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Employer-Based Health Coverage and the Law of Unintended Consequences

May 07, 2010
11:50 am

Robert Jordan’s book, The Path of Daggers, has one of the best descriptions of the Law of Unintended Consequences.  He wrote, “Whether or not what you do has the effect you want, it will have at least three you never expected, and one of those is usually unpleasant.”

An article in today’s Fortune magazine and also available on CNNMoney.com delves into detail on one of the potentially unpleasant consequences of the new health reform law.  The new healthcare system that may emerge from health reform, according to the article, may cause many large U.S. employers to stop providing health coverage for their employees and, in so doing, radically change the healthcare landscape.

This information emerged when companies like Caterpillar, John Deere and AT&T went public, after Congress passed health reform legislation, with comments about how the significant financial losses they would absorb as a result of the new law.  The comments prompted Congressman Henry Waxman (D-CA), chair of the House Energy and Commerce Committee, to demand that these companies turn over their confidential financial documents and be prepared to send their top executives to Capitol Hill for hearings.

Those hearings were never held.  After seeing the information in the documents the companies provided to Congress, we understand why.

Large employers at AT&T and Verizon, while they have not acknowledged any immediate plans to change their practices, are conducting their own analyses that show they will generate significant savings by dropping their employee health coverage and sending their workforces into the new health exchanges to find their own insurance plans.  Even with paying the financial penalties for violating the new employer mandates, they will still save a great deal of money.

An AT&T PowerPoint slide indicates that 2009 medical costs for company employees and retirees totaled $4.7 billion, a total that will continue to escalate.  Paying penalties for not offering coverage to its 283,000 employees would cost $600 million.  Looking at similar numbers for his own company, the vice president of labor relations for John Deere wrote in an internal e-mail provided to Congress that the company should look at the option of “denying coverage and just paying the penalty.”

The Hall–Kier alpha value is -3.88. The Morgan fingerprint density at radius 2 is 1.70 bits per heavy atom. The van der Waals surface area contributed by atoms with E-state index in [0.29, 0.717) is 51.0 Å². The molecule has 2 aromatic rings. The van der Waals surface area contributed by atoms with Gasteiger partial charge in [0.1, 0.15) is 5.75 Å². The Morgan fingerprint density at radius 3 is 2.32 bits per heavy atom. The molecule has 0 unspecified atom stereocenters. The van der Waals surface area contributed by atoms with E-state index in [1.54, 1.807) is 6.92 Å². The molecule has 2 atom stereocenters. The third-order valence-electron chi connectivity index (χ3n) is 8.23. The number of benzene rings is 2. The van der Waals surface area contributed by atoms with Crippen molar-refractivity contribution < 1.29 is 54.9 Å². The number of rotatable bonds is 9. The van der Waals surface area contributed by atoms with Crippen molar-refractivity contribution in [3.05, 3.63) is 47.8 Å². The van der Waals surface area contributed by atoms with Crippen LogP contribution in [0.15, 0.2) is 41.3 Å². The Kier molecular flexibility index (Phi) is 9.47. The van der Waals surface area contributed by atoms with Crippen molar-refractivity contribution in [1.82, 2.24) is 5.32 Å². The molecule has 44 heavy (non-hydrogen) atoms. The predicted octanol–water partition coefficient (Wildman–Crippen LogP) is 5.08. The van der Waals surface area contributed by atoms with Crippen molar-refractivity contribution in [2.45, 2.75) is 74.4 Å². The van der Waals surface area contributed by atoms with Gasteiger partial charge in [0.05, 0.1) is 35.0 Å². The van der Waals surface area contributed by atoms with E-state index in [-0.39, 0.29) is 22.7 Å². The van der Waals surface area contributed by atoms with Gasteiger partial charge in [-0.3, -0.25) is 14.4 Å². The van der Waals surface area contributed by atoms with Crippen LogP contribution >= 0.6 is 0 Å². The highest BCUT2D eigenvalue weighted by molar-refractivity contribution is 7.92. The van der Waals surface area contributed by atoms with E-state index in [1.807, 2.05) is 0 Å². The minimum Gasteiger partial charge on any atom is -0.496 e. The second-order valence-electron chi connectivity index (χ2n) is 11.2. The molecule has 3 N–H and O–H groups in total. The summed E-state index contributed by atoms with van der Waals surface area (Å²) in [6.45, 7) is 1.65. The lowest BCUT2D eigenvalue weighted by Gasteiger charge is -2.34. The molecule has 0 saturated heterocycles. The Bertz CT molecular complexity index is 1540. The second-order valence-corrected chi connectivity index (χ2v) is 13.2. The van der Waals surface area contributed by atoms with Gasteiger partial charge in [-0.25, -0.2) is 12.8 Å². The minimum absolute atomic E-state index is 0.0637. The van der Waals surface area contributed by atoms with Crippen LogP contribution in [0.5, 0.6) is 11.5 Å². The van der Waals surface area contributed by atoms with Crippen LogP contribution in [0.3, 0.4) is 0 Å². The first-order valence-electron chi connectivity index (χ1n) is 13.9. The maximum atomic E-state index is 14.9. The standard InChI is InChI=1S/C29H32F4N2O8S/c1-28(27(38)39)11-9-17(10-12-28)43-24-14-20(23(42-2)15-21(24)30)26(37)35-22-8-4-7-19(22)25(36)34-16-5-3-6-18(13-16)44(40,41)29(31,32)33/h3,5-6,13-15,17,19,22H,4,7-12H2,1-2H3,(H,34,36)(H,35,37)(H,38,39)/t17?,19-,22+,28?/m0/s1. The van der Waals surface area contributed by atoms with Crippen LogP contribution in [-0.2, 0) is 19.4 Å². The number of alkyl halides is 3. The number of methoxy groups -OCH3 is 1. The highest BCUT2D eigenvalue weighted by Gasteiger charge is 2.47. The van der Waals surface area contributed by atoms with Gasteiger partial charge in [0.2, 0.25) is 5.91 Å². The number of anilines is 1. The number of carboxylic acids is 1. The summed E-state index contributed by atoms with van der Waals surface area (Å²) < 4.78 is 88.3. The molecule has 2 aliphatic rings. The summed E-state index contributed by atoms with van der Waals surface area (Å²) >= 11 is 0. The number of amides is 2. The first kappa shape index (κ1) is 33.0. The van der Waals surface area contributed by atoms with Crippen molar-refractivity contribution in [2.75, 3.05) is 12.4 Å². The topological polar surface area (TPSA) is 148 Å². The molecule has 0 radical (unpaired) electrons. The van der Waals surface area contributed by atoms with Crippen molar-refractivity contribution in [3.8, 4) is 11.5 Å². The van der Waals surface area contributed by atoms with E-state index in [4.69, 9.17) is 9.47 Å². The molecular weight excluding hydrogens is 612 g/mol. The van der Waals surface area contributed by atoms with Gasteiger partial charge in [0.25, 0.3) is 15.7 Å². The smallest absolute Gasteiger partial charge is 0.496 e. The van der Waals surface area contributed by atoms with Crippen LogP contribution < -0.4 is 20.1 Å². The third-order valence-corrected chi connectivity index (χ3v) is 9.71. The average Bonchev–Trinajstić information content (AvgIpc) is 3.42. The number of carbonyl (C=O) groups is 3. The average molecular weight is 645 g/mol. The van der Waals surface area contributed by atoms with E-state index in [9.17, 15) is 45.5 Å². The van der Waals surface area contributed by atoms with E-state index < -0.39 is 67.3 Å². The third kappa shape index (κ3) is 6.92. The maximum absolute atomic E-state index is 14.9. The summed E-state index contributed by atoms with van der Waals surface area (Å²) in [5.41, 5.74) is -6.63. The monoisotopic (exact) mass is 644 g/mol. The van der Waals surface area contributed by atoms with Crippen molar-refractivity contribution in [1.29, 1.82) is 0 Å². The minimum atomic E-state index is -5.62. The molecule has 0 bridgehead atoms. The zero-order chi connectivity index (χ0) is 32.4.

Of course, if these developments occur, that would result in more burden placed upon American taxpayers.  Fortune calculated that, if 50 percent of workers currently on company-sponsored health plans have to begin getting coverage through the federally-sponsored health exchanges, federal health costs will rise by $160 billion a year by 2016.

These revelations spotlight two serious flaws in the new health reform law that need to be addressed when Congress revisits this issue.  First, mandates don’t work if they don’t provide an adequate incentive for acquiring or maintaining health coverage.  We’ve already expressed concern in this space that the relatively low penalties tied to the individual mandate may lead many healthy households to decide it’s cheaper to pay the fine and wait to buy insurance when they get sick.  Now we’re seeing that the employer mandate also may lead companies to the logical conclusion that paying the penalty is the more sensible alternative.

More importantly, though, more needs to be done to address the cost and value issues tied to American healthcare.  If costs continue to increase at a rapid rate, dropping employee coverage or not purchasing coverage in the first place becomes a more desirable option for many individuals and employers.  Congress needs to take bolder action in advancing delivery and payment reforms to make healthcare more cost-effective and value-driven.

The good news is we still have time to prevent these unintended consequences from taking effect.  Not that much time, though.  The next Congress will need to make the next steps in health reform a major priority on its agenda.

2 Responses to “Employer-Based Health Coverage and the Law of Unintended Consequences”

  1. Tweets that mention Prognosis Blog » Blog Archive » Employer-Based Health Coverage and the Law of Unintended Consequences -- Topsy.com Says:

    [...] This post was mentioned on Twitter by MS Activism- Georgia, HealthInFocus. HealthInFocus said: New HLC Prognosis Blog Post: Employer-Based #Health Coverage & the Law of Unintended Consequences http://bit.ly/cxk42S #hcr @FortuneMagazine [...]

  2. John R. Graham Says:

    You’ve described the consequence of the new law very well, but I don’t think that it’s “unintended”. President Obama, Sec. Sebelius, Speaker Pelosi, and many others who made it happen are supporters of government-monopoly, single-payer health care. They could not achieve this explicitly: They didn’t even have the votes for a “public option.”

    It’s not reasonable to expect these politicians to legislate an employer-based, social-insurance, health system that “works”. Instead, they want one that falls apart as quickly as possible, so that they can keep moving towards single-payer.

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